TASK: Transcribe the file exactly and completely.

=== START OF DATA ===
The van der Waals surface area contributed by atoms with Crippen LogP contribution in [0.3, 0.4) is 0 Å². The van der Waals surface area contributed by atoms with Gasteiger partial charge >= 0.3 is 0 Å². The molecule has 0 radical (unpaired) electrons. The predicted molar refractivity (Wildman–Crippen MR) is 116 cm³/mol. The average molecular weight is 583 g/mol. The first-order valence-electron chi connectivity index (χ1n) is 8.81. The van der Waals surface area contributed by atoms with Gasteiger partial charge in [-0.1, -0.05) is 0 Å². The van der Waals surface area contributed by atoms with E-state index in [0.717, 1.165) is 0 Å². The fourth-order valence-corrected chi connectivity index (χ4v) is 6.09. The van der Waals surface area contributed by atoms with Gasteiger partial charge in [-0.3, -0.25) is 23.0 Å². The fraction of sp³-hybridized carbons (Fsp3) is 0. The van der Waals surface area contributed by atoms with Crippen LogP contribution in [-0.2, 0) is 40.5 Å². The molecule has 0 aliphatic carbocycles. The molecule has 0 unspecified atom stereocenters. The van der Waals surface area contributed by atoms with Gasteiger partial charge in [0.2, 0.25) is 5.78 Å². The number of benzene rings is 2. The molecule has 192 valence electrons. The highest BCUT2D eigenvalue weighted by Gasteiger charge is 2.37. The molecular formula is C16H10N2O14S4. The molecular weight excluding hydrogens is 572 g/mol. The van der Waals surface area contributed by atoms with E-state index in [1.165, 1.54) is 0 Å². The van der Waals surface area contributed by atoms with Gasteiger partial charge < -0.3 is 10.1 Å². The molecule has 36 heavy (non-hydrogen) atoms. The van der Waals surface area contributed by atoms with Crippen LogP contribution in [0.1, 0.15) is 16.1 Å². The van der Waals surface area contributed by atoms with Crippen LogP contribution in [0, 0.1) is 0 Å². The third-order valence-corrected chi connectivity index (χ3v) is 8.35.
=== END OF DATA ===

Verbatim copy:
The van der Waals surface area contributed by atoms with Crippen LogP contribution in [0.3, 0.4) is 0 Å². The van der Waals surface area contributed by atoms with Gasteiger partial charge >= 0.3 is 0 Å². The molecule has 0 radical (unpaired) electrons. The predicted molar refractivity (Wildman–Crippen MR) is 116 cm³/mol. The average molecular weight is 583 g/mol. The first-order valence-electron chi connectivity index (χ1n) is 8.81. The van der Waals surface area contributed by atoms with Gasteiger partial charge in [-0.1, -0.05) is 0 Å². The van der Waals surface area contributed by atoms with E-state index in [0.717, 1.165) is 0 Å². The fourth-order valence-corrected chi connectivity index (χ4v) is 6.09. The van der Waals surface area contributed by atoms with Gasteiger partial charge in [-0.3, -0.25) is 23.0 Å². The fraction of sp³-hybridized carbons (Fsp3) is 0. The van der Waals surface area contributed by atoms with Crippen LogP contribution in [-0.2, 0) is 40.5 Å². The molecule has 0 aliphatic carbocycles. The molecule has 0 unspecified atom stereocenters. The van der Waals surface area contributed by atoms with Gasteiger partial charge in [0.2, 0.25) is 5.78 Å². The number of benzene rings is 2. The molecule has 192 valence electrons. The highest BCUT2D eigenvalue weighted by Gasteiger charge is 2.37. The molecular formula is C16H10N2O14S4. The molecular weight excluding hydrogens is 572 g/mol. The van der Waals surface area contributed by atoms with E-state index in [1.165, 1.54) is 0 Å². The van der Waals surface area contributed by atoms with Gasteiger partial charge < -0.3 is 10.1 Å². The molecule has 36 heavy (non-hydrogen) atoms. The van der Waals surface area contributed by atoms with Crippen LogP contribution in [0.1, 0.15) is 16.1 Å². The van der Waals surface area contributed by atoms with Crippen LogP contribution in [0, 0.1) is 0 Å². The third-order valence-corrected chi connectivity index (χ3v) is 8.35.